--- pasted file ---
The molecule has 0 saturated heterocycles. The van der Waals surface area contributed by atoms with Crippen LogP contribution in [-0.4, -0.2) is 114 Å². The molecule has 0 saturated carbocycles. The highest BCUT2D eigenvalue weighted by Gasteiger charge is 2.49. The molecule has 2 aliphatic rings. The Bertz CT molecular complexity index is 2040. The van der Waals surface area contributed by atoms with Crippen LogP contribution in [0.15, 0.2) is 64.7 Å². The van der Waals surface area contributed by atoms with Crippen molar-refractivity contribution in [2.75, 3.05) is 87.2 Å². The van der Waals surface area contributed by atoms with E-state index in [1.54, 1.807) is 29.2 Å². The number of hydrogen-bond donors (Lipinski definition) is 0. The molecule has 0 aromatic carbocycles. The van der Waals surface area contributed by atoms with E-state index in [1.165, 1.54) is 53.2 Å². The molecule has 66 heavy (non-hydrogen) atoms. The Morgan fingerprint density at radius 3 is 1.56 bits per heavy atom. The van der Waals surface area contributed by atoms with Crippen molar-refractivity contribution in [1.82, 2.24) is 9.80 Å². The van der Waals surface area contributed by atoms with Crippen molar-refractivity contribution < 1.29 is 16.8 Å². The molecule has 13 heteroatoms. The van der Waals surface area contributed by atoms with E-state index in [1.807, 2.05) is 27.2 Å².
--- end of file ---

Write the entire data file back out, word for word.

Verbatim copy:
The molecule has 0 saturated heterocycles. The van der Waals surface area contributed by atoms with Crippen LogP contribution in [-0.4, -0.2) is 114 Å². The molecule has 0 saturated carbocycles. The highest BCUT2D eigenvalue weighted by Gasteiger charge is 2.49. The molecule has 2 aliphatic rings. The Bertz CT molecular complexity index is 2040. The van der Waals surface area contributed by atoms with Crippen LogP contribution in [0.15, 0.2) is 64.7 Å². The van der Waals surface area contributed by atoms with Crippen molar-refractivity contribution in [2.75, 3.05) is 87.2 Å². The van der Waals surface area contributed by atoms with E-state index in [1.54, 1.807) is 29.2 Å². The number of hydrogen-bond donors (Lipinski definition) is 0. The molecule has 0 aromatic carbocycles. The van der Waals surface area contributed by atoms with E-state index in [1.165, 1.54) is 53.2 Å². The molecule has 66 heavy (non-hydrogen) atoms. The Morgan fingerprint density at radius 3 is 1.56 bits per heavy atom. The van der Waals surface area contributed by atoms with Crippen molar-refractivity contribution in [1.82, 2.24) is 9.80 Å². The van der Waals surface area contributed by atoms with Crippen molar-refractivity contribution < 1.29 is 16.8 Å². The molecule has 13 heteroatoms. The van der Waals surface area contributed by atoms with E-state index in [1.807, 2.05) is 27.2 Å².